Today, Patrick and Mark are discussing Supergirl 1 originally released September 7, 2016. As always, this article containers SPOILERS.
“It’s like you feel homesick for a place that doesn’t even exist. Maybe it’s like this rite of passage, you know. You won’t ever have this feeling again until you create a new idea of home for yourself, you know, for your kids, for the family you start, it’s like a cycle or something. I don’t know, but I miss the idea of it, you know. Maybe that’s all family really is. A group of people that miss the same imaginary place.”
Patrick: I know, I know, I know – Garden State is a flick that’s ultimately too twee for it’s own good. But underneath all the cloying “you have to listen to The Shins!” moments and hackneyed beats of artificial quirk, there is a compelling universal truth. Concepts like “home” and “family” are so easy for the young to grasp, but they are nearly impossible for adults to hold on to. That’s because they’re both inextricably linked to our own personal origin stories, and you only get one of those in a life time. A superhero — especially one with as oft a rebooted history as Supergirl — runs the risk of trivializing the potency of that transition from origin to adult life, but ace writer Steve Orlando trots out countless examples of a better life on Krypton to genuinely sell Kara’s newfound loneliness and frustration. Couple that with Brian Ching’s Marvel-esque design work, and you’ve got one of the most sympathetic new series in DC’s stable.
I want to focus a little bit on Ching’s art, because I do find it so remarkable. It’s got echos of Babs Tarr and Cameron Stewart’s work in the recent Batgirl series, with some of the angular momentum from Sonny Liew’s work on Doctor Fate. Ching’s characters have a welcoming roundness to them, with big eyes and expressive features, which gives the series a distinctly more family-friendly look to it. That shouldn’t suggest a lack of visual sophistication – Ching shows power and confidence (and lack thereof) on the page better than just about anybody out there, and this issue is full of swings in both directions. Kara spends most of the issue expecting to wallop whatever situation she’s walking into and then learning over and over again that she is not the expert she perceives herself to be. When she zips onto the speeding train, Ching gives us the classic superhero flying-in portrait.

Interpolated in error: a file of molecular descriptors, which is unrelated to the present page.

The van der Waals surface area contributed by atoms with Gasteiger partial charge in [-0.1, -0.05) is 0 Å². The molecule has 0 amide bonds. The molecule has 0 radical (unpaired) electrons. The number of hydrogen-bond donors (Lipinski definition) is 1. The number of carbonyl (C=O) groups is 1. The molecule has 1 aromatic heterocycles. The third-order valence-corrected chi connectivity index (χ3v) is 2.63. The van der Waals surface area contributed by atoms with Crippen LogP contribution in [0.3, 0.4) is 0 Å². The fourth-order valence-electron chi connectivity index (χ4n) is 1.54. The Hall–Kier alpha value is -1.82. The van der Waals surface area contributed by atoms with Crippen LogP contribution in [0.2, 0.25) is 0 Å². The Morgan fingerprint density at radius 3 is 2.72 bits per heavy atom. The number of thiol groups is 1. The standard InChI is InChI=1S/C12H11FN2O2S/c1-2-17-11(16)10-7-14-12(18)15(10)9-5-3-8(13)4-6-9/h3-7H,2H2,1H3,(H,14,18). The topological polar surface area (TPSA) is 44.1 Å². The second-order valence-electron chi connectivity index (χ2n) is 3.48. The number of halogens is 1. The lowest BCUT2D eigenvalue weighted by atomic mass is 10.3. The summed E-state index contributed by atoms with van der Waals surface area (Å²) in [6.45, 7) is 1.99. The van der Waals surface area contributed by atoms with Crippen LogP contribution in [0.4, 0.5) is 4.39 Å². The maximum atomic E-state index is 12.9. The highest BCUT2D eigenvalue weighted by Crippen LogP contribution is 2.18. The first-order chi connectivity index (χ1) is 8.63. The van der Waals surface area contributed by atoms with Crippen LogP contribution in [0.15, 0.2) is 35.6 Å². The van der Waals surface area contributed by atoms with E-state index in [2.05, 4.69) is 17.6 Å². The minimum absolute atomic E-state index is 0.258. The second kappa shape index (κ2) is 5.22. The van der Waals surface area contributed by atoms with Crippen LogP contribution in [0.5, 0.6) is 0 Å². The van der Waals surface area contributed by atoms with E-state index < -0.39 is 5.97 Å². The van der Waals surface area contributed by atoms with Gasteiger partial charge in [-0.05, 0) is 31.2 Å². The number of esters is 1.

Kara is bursting through the vanishing point here, so the reader’s eye is naturally drawn to her core. Ching emphasizes this by pulling all of the observers’ sight lines to the exact same point. It’s awesome, and all the visual information is telling us that she can Save The Day. Of course, that turns on a dime when crack reporter Cat Grant reveals that she had the whole situation under control before Kara showed up. Whenever they’re in a panel together, Cat’s frame towers over Kara’s, and her effortless cool trumps any heroism implied by that red and blue S.
My favorite example of this shifting power dynamic happens a few pages later, back at The Blade. D.E.O. Director Cameron Chase has this information orb behind her while she berates Kara’s recklessness and Ching draws the camera in tight enough that the video wall feels like it’s an army fighting for Chase’s every word. In the very next panel, with a simple repositioning of the camera, that same info-orb appears to be swallowing Kara whole.
The issue is literally full of these kind of juxtapositions. While I’ve been singing Ching’s praises, it should be noted just how many examples of this Orlando provides right there in the script. Panel-to-panel, he’s weighing Supergirl’s Kryptonian successes against her National City frustrations. Colorist Michael Atiyeh sets off these comparison by quickly toggling over to a “past” color palette established established on page one.